Yesterday afternoon, Teacher Gong's youngest daughter went again to her local police station and asked for an ID card.  Instead, she was frisked and interrogated for several hours until it was dark. Then, they photographed and fingerprinted her before releasing her.

    We ask brothers and sisters from churches everywhere to extend a helping hand to our teacher Gong Shenliang, whose life is at stake, to pray for him, care about him and pay attention (to his case), so that he can be released on medical parole as soon as possible and receive timely treatment.

    Members of the body of Christ:

    Gong Shuqin
    Gong Dasheng
    Gong Shuying
    Gong Shuzhen (Gong's sister)
    Gong Xiaoyan (Gong's daughter)
    Gong Huali (Gong's daughter)

    Addendum: Application for medical parole for Gong Dali
    December 11, 2012

    Leaders of Hanxi Prison, Wuhan, Hubei province:
    We are the family members of Gong Dali who is being held in your prison. Our relative Gong Dali suddenly became very sick on the 2nd of this month and is in critical condition.  He has been transferred to Hongshan Prison for treatment.  Because he is critically ill, we went to see him yesterday and saw he was in a very bad state both physically and mentally.  He can only lie in bed and was not able to talk to us.  He needs timely medical treatment.  His condition will not improve if he is treated in prison and he needs better medical care.  Therefore, out of humanitarianism and in the spirit of "cure the sickness to save the patient," we hereby apply for medical parole so that this loved one of ours can receive treatment at an early date and also to show the humane administration of the government!
    We hereby again request medical parole
    To: Hanxi prison of Hubei province
    Applicants: Gong Shuqin, Gong Dasheng, Gong Shuying, Gong Shuzhen, Gong Xiaoyan and Gong Huali
    Contact number: 15072290147
Christian Newswire

Likely to lose constitution vote, Egyptian Christians gird for long struggle

Religious freedom will have to be won within Islamic system of laws

CAIRO, Dec. 13, (World Watch Monitor) — Politically connected Christians in Egypt give credit to the Muslim Brotherhood for one thing: they can win elections. The Brotherhood got 13 million ordinary Egyptians, many of them poor, rural and illiterate, to the polls in June to vote for their presidential candidate, Mohamed Morsi.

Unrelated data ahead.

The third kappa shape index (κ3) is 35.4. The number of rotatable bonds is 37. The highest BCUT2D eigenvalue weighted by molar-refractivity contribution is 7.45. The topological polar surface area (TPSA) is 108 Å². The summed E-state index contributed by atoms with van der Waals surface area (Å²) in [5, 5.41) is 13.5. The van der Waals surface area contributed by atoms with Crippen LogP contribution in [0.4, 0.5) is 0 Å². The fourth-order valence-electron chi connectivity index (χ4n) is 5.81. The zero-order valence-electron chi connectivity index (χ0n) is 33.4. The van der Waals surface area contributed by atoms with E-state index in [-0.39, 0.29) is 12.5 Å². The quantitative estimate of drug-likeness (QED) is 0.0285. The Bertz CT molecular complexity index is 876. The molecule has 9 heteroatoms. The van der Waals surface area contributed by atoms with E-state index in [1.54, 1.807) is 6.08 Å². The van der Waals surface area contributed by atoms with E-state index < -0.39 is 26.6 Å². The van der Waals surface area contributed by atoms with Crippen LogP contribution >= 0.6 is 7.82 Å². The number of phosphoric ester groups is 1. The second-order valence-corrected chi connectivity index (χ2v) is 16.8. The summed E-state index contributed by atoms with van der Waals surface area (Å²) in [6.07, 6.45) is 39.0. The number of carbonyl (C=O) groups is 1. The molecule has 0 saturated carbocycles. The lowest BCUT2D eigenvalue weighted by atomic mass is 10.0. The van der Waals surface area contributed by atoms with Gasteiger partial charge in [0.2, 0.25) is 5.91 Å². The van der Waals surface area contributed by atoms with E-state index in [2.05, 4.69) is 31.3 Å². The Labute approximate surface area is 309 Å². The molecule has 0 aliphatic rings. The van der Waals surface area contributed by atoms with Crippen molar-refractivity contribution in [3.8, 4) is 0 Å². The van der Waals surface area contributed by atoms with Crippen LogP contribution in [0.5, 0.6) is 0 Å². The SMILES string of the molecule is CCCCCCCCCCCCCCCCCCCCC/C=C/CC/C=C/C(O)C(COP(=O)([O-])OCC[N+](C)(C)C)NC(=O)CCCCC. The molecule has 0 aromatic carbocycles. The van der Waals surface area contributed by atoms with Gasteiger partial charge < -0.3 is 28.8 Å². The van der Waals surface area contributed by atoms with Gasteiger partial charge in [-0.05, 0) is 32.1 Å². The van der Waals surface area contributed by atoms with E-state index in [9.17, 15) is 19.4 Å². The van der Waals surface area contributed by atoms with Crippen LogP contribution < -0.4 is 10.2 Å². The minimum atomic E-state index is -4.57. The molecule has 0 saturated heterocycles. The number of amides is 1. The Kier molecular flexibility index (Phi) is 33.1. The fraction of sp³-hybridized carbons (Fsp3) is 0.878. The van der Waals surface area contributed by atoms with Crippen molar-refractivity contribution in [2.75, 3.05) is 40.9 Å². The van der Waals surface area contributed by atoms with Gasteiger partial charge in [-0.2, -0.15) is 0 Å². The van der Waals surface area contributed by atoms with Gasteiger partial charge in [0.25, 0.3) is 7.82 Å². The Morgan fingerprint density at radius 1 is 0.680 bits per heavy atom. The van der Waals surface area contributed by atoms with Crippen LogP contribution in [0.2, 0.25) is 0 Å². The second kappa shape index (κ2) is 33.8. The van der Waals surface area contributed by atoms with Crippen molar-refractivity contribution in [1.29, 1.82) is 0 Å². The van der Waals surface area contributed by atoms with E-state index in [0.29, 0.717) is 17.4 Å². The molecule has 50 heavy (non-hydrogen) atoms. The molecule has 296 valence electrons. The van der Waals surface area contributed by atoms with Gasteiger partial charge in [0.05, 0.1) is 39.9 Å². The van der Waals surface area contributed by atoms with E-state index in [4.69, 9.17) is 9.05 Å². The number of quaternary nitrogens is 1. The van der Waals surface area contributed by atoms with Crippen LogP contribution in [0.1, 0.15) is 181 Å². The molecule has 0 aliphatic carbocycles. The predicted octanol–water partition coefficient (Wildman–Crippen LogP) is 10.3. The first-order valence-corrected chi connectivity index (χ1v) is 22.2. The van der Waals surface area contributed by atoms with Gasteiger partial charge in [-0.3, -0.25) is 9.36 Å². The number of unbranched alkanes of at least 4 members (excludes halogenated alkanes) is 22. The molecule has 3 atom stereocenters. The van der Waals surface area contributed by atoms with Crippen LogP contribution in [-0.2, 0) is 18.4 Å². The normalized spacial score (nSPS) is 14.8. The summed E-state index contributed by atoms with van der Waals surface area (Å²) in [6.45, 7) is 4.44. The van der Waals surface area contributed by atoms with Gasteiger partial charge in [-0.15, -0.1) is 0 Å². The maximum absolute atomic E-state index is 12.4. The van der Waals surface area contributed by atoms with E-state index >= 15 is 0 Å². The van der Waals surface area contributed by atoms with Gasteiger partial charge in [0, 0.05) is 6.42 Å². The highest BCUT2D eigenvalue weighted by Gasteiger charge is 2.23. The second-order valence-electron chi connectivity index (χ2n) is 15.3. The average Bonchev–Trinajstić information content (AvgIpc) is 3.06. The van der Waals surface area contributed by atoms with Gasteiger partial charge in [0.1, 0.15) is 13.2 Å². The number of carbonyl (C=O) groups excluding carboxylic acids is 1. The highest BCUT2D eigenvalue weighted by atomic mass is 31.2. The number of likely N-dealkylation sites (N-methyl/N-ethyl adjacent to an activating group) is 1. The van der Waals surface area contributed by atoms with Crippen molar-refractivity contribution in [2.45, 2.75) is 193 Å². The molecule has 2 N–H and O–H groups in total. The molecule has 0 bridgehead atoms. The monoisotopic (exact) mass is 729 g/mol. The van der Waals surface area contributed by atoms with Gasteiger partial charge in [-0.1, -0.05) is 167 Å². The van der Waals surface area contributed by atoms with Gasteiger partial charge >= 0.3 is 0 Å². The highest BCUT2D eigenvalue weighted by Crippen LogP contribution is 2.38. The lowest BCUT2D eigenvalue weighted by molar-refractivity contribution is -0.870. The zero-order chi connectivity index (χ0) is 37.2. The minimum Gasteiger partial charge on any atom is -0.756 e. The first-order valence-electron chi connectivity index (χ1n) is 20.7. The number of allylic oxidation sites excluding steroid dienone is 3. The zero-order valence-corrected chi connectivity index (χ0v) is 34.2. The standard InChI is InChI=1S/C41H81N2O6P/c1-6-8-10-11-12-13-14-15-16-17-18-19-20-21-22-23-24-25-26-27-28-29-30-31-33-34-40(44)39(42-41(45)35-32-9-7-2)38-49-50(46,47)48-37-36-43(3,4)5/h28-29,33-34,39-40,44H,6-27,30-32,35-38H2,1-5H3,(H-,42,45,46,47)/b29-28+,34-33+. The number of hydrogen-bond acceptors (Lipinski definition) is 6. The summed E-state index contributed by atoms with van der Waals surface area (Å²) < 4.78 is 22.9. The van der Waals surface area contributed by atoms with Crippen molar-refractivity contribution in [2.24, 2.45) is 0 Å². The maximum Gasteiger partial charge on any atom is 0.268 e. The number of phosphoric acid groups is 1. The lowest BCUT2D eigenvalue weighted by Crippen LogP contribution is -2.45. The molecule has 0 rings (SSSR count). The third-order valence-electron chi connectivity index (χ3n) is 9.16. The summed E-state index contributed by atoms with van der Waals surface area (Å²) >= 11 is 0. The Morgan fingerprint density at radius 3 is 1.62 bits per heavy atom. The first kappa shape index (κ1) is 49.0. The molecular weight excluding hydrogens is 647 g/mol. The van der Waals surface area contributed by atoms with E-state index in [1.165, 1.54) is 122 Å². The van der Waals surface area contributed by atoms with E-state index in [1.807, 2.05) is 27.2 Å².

Governing has been a different matter.

“What is helping us today is that the Muslim Brotherhood and political Islam are not always clever,” said Hassan Ismail, secretary general of the Egyptian Union of Human Rights Organizations. He has been networking among Christians, moderate Muslims and secularists to assemble a political counterweight to the more numerous supporters of the Brotherhood and the fundamentalist Salafis.

“Average people are starting to be against them because they don’t see anything helping them,” Ismail said, passing a sultry autumn afternoon at a Cairo café table. “Our bet is on the stupidity of the Muslim Brotherhood.”

Since the January 2011 revolution that toppled former President Hosni Mubarak, economic growth has slowed and Egypt’s unemployment rate has been running at 12 percent. Prices are up by 20 percent, and likely would be higher if not for the central bank’s raid on its foreign cash reserves to prop up the value of the Egyptian pound. 

Textile workers and doctors alike have staged walkouts for higher wages. Tourism is moribund. The day after he was enthroned, new Coptic Pope Tawadros II said he and Egypt’s 10 million Christians would reject the proposed constitution, drafted by a committee dominated by Islamists, if it retained language establishing a religious state.

“The Muslim Brotherhood, they don’t know politics. Every day they provide us with proof,” said Dr. Ehab El Kharrat , a psychiatrist, member of Egypt’s upper house of Parliament, and a Christian member of the country’s constitution-drafting committee until he walked out in protest. “They are not the underdog any more. Now they are making one mistake after another.”

This was the view several weeks ago, when growing public exasperation with the impotence of the Morsi government appeared to open a plausible path for Christians to secure some space for themselves alongside Egypt’s widely popular Islamist political movements.

But it also was before Morsi made his late-November lurch for power with a series of decrees – since rescinded -- that expanded his authority and shielded him from court oversight. It was before he ordered the committee drafting the constitution, already deserted by frustrated Christians and the object of widespread protests, to finish the job in a single night, and scheduled a popular vote for Dec. 15.

Cairo streets filled with tens of thousands of protesters, and with even more Morsi supporters, in sometimes violent confrontations. Tanks lined up in front of the presidential palace. In the streets, the dividing line has become a largely religious one: The Brotherhood and Salafis on one side chanting in support of Islam and majority rule; and opponents on the other chanting in support of a constitution without religious preferences and that protects minorities.

Article 2 of the proposed constitution establishes Islam as the state religion. “Principles of Islamic Sharia are the principal source of legislation,” it states.  Article 219 spells out those principles as “general evidence, foundational rules, rules of jurisprudence, and credible sources accepted in Sunni doctrines and by the larger community.” Article 44 outlaws blasphemy.

Now that the national vote is nigh, ordinary Christians told World Watch Monitor through an interpreter that their way forward likely will be a longer, harder grind under a system of laws tilted against anyone who is not Muslim.
“The result will be fraud and the Brotherhood will win,” said Meshel Gerges, 30, a Catholic electrical engineer.

“Nothing will happen for us as Christians after the ratification of the constitution in the short term. But I think after two years they will get rid of their enemies,” Gerges said. “The church will face persecution and they will not allow us to build churches.”